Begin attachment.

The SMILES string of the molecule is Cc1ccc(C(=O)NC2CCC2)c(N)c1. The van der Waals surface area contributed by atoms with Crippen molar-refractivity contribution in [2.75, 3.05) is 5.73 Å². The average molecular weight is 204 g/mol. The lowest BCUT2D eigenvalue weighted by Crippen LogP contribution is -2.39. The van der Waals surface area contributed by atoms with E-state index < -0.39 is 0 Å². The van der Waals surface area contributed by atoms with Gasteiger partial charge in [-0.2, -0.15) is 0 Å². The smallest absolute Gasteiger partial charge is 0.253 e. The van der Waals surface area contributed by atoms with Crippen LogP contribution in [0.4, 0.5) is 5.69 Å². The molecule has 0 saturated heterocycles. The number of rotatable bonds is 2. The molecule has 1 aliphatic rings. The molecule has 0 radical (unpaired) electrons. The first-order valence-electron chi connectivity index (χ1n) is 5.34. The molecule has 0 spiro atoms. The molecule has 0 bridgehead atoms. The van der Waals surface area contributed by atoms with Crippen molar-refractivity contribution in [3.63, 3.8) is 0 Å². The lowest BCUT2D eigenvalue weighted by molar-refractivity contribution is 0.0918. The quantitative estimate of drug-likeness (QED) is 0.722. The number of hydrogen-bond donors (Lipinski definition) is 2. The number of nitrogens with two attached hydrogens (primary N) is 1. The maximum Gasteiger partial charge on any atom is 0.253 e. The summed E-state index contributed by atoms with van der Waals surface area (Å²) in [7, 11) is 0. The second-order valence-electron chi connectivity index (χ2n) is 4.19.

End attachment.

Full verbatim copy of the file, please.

The SMILES string of the molecule is Cc1ccc(C(=O)NC2CCC2)c(N)c1. The van der Waals surface area contributed by atoms with Crippen molar-refractivity contribution in [2.75, 3.05) is 5.73 Å². The average molecular weight is 204 g/mol. The lowest BCUT2D eigenvalue weighted by Crippen LogP contribution is -2.39. The van der Waals surface area contributed by atoms with E-state index < -0.39 is 0 Å². The van der Waals surface area contributed by atoms with Gasteiger partial charge in [-0.2, -0.15) is 0 Å². The smallest absolute Gasteiger partial charge is 0.253 e. The van der Waals surface area contributed by atoms with Crippen LogP contribution in [0.4, 0.5) is 5.69 Å². The molecule has 0 saturated heterocycles. The number of rotatable bonds is 2. The molecule has 1 aliphatic rings. The molecule has 0 radical (unpaired) electrons. The first-order valence-electron chi connectivity index (χ1n) is 5.34. The molecule has 0 spiro atoms. The molecule has 0 bridgehead atoms. The van der Waals surface area contributed by atoms with Crippen molar-refractivity contribution in [3.63, 3.8) is 0 Å². The lowest BCUT2D eigenvalue weighted by molar-refractivity contribution is 0.0918. The quantitative estimate of drug-likeness (QED) is 0.722. The number of hydrogen-bond donors (Lipinski definition) is 2. The number of nitrogens with two attached hydrogens (primary N) is 1. The maximum Gasteiger partial charge on any atom is 0.253 e. The summed E-state index contributed by atoms with van der Waals surface area (Å²) in [7, 11) is 0. The second-order valence-electron chi connectivity index (χ2n) is 4.19.